I don't think I enjoy Bayonetta, and its sequel, for the reasons gaming's hardcore community do. While I'm aware of the insane depth to the game's combat mechanics (up-close melee and gun-based combos that pros can go to town with), and indeed dabble with some of the more advanced play options, it's the sheer craziness of it all that I love. As this Wii U exclusive sequel has proven, there really is nothing else like Platinum Games' Bayonetta.
Show the opening minutes to someone unfamiliar with either the series' style or the development studio and I'm really not sure what reaction you'd get. With its combination of crotch shots, outrageous combos, near-nudity, fighter jets, F-bombs and a secondary character that I can only describe as every version of Joe Pesci mashed into one, onlookers will either be baffled (perhaps offended) or completely sucked in.
Many non-Wii U owners will lament the fact that Bayonetta 2 is exclusive to Nintendo's troubled console, in part due to the fact that they're not getting a whiz-bang version on PS4 and/or Xbox One. It's safe to say, though, that the lack of horsepower hasn't held back the dev team's lofty visual ambitions – although it manifests in a rather odd way. Bayonetta 2 is the ugliest, most beautiful, over the top game I've ever laid my eyes on.
During the utter chaos of battle the screen is a mass of angular shapes bashing each other, the fight moving from solid ground, to underwater, to mid-air, at times with other fights taking place in the background. In one outrageously flamboyant fight, two summoned creatures are slugging it out as a backdrop to the more fluid acrobatic combat you're in control of. Whereas more processing power would have certainly allowed some smoothing out of edges, there's no shortage of WOW here. To make things even better, the whole thing moves along at a silky smooth fast frame rate.
Enemy design is incredible, and the introduction of new foes is handled in the same stylish way as in the original, displaying the kind of flair usually only seen in WWE. And the frequency at which they are introduced is relentless. To begin with it's fair to assume that after a while you'll have seen them all, the game then relying on recycling them at various points, but no, more and more are revealed, each as bizarre and brilliant as the last.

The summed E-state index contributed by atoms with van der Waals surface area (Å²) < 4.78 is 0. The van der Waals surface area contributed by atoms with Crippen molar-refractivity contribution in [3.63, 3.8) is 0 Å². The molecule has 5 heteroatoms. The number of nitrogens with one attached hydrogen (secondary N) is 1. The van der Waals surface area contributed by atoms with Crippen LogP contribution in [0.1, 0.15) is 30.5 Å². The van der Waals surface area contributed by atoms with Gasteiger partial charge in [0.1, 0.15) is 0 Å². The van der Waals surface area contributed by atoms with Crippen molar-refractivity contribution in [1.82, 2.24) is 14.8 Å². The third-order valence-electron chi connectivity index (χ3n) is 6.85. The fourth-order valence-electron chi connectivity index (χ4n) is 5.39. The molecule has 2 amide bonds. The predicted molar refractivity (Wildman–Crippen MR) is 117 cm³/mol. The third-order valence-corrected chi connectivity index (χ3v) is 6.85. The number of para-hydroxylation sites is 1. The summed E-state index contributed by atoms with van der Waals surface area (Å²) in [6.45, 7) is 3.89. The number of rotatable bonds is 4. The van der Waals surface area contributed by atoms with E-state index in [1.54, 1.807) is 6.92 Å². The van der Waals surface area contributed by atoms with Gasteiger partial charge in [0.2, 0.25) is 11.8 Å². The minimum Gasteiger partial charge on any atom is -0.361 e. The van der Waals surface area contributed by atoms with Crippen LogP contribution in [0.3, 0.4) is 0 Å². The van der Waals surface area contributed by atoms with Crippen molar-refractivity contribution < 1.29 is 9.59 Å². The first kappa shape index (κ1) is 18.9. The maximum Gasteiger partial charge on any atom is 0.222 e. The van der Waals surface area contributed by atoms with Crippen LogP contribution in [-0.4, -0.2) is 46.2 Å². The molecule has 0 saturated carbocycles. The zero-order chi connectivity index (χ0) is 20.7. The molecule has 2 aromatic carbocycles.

For a large chunk of the game you're joined by Loki, a young boy who dresses like the most stereotypical rapper ever conceived, and voiced by someone struggling to pull off an English accent having only had a child from Croydon to go on. His inclusion initially seems to be for no reason other than to annoy the hell out of you, his lines and delivery so awful I spent most of the early moments hoping the Umbra Witch would put a bullet into his head.
He does, inevitably grow on you, both as a character and as a gameplay device, at times fighting alongside you. As Bayonetta finds fondness for him, so will you, although his role in the game's story left a fairly sour taste in my mouth. If you're after cliched twists, you've come to the right place.
Unlockables up the wazoo mean that there's plenty here to warrant a second, third or more playthrough, and Platinum has packed in the kind of bonus items fans will lap up. New costumes, items, moves and more mean you're unlikely to see everything the game has to offer for quite some time.
Story mode is joined by co-op mode, Tag Climax. Here you play online or against the CPU across 52 stages (unlocked through earning cards during the main story) wagering in-game currency for big rewards – the more you wager, the tougher the challenge. A variety of characters and costumes can be chosen, but this is a mode geared around serious players rather than people who are playing for the ride.
Bayonetta 2 is a system seller. It's a Nintendo-published game that is rarely seen, and a game that will legitimately make non-Wii U owners jealous. It's everything I want from a hardcore Nintendo title, offering genre-leading combat and eye-popping visual spectacle. The fact that Bayonetta 2 delivers the goods is no surprise. Nintendo being the firm behind its continued survival, however, is a surprise we should be very grateful for.
I'm a hardcore gamer who needs a hardcore controller
If you're a die-hard Bayonetta fan you may well be buying a Wii U just to play this game. As far as reasons to buy a new console go, this is up there with the best, but your switch to the Wii U GamePad or the Pro Controller might present a few issues – especially for a game that asks for such rapid and well-timed button presses.
Switching from the familiar button placement of the Xbox or PlayStation pads to the monstrous gamepad or Pro Controller is tough. Even simple things like hitting the correct button as shown on the screen can cause moments of panic as you realise your digits don't sit where they normally do. Movements of your thumb, second nature most of the time, suddenly require more focus and, shock horror, a glance at the pad itself.
The GamePad does make use of the touch screen, but the functionality is geared entirely around complete novices. You can make use of prods and swipes of the screen to blast through enemies with ease, taking away almost all of the game's considerable challenge. If (and I expect this won't happen often given the game's audience), a complete newcomer to action games wanted to give the game a go, this isn't a terrible option, but you're not really 'playing' Bayonetta 2 this way.
There's no question that the Pro Controller is the best option here, simply because it's more comfortable to hold for long periods. Whichever controller you choose, just be aware that the first few hours will have an extra learning curve in which you curse the button layout and naming Nintendo opted for.
9 / 10
- Looks wonderful in motion
- Depth is there for hardcore
- Brilliantly entertaining from start to finish
- Some minor controller issues